In a petition, 500 literary professionals seek to define who gets a book deal in the post-Trump world
The Cancel Culture faithful in our current literary world tirelessly patrol the perimeters of the public square for the public good. Their latest eruption comes in the form of “No Deals for Traitors,” a petition of sorts unveiled by Barry Lyga, a young adult author from New York. The screed, published on Lyga’s website, seeks to very precisely define what is ‘beyond the pale’ in our emerging cultural norms. Put simply, the letter asserts that participation in the Trump administration should automatically disqualify someone from getting a publishing deal:
“As members of the writing and publishing community of the United States, we affirm that participation in the administration of Donald Trump must be considered a uniquely mitigating criterion for publishing houses when considering book deals.”
The letter (which has 500 signatories as of this writing) details the reasons for the disqualification in language that is appropriately hyperbolic for a young-adult author. It characterizes Trump administration officials as complicit for having served in an administration that “caged children,” performed “mandatory surgeries” on “captive” women and “scoffed at science as millions were infected with a deadly virus.” For these crimes, Lyga and friends demand that big publishing should deny administration officials “the almost rote largesse of a big book deal.”
But the “No Deal for Traitors” manifesto doesn’t end there. It widens the definition of Untouchable to include anyone “who incited, suborned, instigated, or otherwise supported the January 6, 2021 coup attempt.” They, too, should not have “their philosophies remunerated and disseminated” by publishers. By way of justification Lyga cites “Son of Sam” laws that prohibit criminals from benefitting financially by writing about their crimes. This is where the hyperbole crests, and rightly so. Because you can’t get much farther beyond the pale than a serial killer who took orders from his pet dog.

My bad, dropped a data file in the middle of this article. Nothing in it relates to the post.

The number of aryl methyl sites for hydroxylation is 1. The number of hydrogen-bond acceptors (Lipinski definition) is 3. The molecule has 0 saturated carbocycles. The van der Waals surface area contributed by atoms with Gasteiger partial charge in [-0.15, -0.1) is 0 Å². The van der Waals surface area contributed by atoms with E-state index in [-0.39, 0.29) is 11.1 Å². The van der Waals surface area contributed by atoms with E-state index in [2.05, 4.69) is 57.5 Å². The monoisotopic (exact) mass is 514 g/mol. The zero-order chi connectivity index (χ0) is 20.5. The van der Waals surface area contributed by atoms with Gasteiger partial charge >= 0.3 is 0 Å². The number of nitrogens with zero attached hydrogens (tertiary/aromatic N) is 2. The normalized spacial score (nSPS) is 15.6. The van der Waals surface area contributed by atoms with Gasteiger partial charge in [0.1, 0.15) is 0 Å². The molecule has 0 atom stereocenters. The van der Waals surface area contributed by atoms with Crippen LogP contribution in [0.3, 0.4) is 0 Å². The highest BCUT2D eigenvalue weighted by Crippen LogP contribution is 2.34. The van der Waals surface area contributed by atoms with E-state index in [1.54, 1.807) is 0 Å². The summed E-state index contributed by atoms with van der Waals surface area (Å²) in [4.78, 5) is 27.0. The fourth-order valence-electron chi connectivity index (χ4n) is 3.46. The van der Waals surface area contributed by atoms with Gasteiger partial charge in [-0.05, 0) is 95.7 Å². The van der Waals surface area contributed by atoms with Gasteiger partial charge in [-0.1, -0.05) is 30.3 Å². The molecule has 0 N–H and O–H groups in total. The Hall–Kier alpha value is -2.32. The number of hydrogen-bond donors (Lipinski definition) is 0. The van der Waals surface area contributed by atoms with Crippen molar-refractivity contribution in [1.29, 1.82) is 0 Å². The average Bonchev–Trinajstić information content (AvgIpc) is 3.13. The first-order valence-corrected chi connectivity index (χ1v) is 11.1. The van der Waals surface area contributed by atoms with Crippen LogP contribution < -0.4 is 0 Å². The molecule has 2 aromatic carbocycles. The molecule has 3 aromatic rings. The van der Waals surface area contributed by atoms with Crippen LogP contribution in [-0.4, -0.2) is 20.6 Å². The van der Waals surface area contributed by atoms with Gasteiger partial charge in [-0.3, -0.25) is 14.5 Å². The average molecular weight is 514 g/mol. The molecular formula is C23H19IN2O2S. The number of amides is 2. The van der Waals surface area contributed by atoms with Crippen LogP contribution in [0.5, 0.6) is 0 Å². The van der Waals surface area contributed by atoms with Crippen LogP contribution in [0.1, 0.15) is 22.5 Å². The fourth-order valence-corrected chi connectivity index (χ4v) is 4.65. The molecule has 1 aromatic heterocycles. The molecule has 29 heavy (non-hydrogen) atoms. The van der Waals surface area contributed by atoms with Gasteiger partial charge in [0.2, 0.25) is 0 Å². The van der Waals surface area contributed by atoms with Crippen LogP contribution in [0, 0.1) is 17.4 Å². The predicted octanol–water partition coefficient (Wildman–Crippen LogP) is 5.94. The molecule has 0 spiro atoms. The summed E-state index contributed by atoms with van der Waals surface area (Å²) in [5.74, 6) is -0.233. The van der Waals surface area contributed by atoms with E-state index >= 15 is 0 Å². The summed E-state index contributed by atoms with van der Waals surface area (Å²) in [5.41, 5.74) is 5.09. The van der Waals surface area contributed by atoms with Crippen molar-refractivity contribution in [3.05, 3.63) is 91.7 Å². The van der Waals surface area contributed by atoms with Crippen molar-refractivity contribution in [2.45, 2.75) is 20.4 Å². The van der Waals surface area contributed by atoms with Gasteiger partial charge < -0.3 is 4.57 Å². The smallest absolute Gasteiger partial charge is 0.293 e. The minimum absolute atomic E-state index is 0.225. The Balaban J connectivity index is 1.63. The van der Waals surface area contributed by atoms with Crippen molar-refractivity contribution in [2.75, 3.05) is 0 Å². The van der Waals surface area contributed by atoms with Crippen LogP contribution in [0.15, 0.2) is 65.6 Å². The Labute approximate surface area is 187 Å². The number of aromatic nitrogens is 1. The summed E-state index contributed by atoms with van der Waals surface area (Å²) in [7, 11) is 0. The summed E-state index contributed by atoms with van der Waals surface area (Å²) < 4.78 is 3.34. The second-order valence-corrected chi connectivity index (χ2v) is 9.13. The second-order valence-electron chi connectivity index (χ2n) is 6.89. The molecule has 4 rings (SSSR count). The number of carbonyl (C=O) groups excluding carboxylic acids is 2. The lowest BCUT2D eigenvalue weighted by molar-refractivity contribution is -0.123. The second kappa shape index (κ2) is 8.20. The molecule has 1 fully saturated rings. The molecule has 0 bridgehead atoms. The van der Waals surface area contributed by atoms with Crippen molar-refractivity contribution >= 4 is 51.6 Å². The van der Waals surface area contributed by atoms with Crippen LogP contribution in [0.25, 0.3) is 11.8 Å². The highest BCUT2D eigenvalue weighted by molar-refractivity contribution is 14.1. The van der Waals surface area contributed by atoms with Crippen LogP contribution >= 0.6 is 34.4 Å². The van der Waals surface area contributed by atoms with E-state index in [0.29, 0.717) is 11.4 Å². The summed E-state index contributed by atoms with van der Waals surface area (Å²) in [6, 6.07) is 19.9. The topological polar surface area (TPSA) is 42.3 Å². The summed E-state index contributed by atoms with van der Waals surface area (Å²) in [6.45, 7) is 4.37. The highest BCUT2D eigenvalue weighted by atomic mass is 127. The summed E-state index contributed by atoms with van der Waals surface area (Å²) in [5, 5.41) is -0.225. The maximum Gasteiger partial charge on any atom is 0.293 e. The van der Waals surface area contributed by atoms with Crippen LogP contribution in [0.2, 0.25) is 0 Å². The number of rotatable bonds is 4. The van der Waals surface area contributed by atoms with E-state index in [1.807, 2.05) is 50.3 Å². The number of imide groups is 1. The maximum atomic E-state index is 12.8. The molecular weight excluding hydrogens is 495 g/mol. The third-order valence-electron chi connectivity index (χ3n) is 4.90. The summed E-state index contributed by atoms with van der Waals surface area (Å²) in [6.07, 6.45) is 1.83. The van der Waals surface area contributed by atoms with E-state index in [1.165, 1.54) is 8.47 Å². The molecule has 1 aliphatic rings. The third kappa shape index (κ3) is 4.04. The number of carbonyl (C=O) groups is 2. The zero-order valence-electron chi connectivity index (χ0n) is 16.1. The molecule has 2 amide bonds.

A January 18th piece in the Wall Street Journal by independent publisher Thomas Spence of Henry Regency sounds the storm warnings. Henry Regency was the house that picked up “The Tyranny of Big Tech” by Senator Josh Hawley of Missouri. Simon & Schuster canceled the book’s initial publication after Hawley raised objections as to the accuracy of the 2020 presidential election, and raised a fist to the assembled insurrectionists on January 6. Spence writes:
“An independent publisher is vulnerable to today’s Jacobins in many ways, for it relies on large partners to print, distribute and sell its books. Now that dissent from the latest version of progressive orthodoxy is equated with violence and treason, my colleagues and I know we could be next…those who would censor or silence political speech with which they disagree are employing a strategy that has been and is currently being used by the most brutal and intolerant dictatorships in the world’s history. Hitler censored. Stalin censored. Mao Zedong (Mao Tsê-tung) censored.”
But of course, our modern-day culture warriors object, we’re not really CENSORING anything! We’re simply protecting the public by punishing those who are beyond the pale.
One gets the uneasy feeling, reading the words of Lyga, that the terms of acceptability are infinitely scalable. The petition makes reference to “the monsters among us”–alarmist language that directly echoes the rhetoric of any of the regimes cited in the WSJ piece. It is also deliberately malleable. Given the vagueness of “those who supported” the January 6th storming of the Capitol, one wonders the extent of the support necessary for publishing to label someone deplorable. Showing up in person? Being a bystander? Posting a positive comment or thumbs up on the social media account of a participant? Knowing someone who knows someone?
Censorship is like a wall of silence, built in silence, its length and height diligently expanded to encompass each new redefinition of what lies ‘beyond the pale.’ This new wave of censorship, which began online and in the universities, spreads with each new pogrom against the deplorable. It has now invaded media, movies, journalism and publishing. Put simply, it is a slippery slope from outrage to action to censorship to enforcement, and the range of possible victims, fluid in an ever-shifting terrain of fads, prejudices and hip new ideologies. Those who champion Cancel Culture would claim to be cleaning house. Those of us who know better, who have sat through this movie before, know it is more akin to burning the house down.
The Canceled languish in a kind of silent purgatory, Barry Lyga and friends imposing the judgment and sentence against them in absentia. The Nazi term was ‘Nacht und Nebel’ (Night and Fog)–the unreachable landscape into which they consigned the punished. But as the appetite for cancellation becomes ever more insatiable, what is ultimately being exiled is not a small group of deplorables but freedom of expression itself –guardian of the marketplace of ideas, and the indispensable buttress of any democracy. As night falls and the fog gathers, we would do well to note which way this wind is blowing.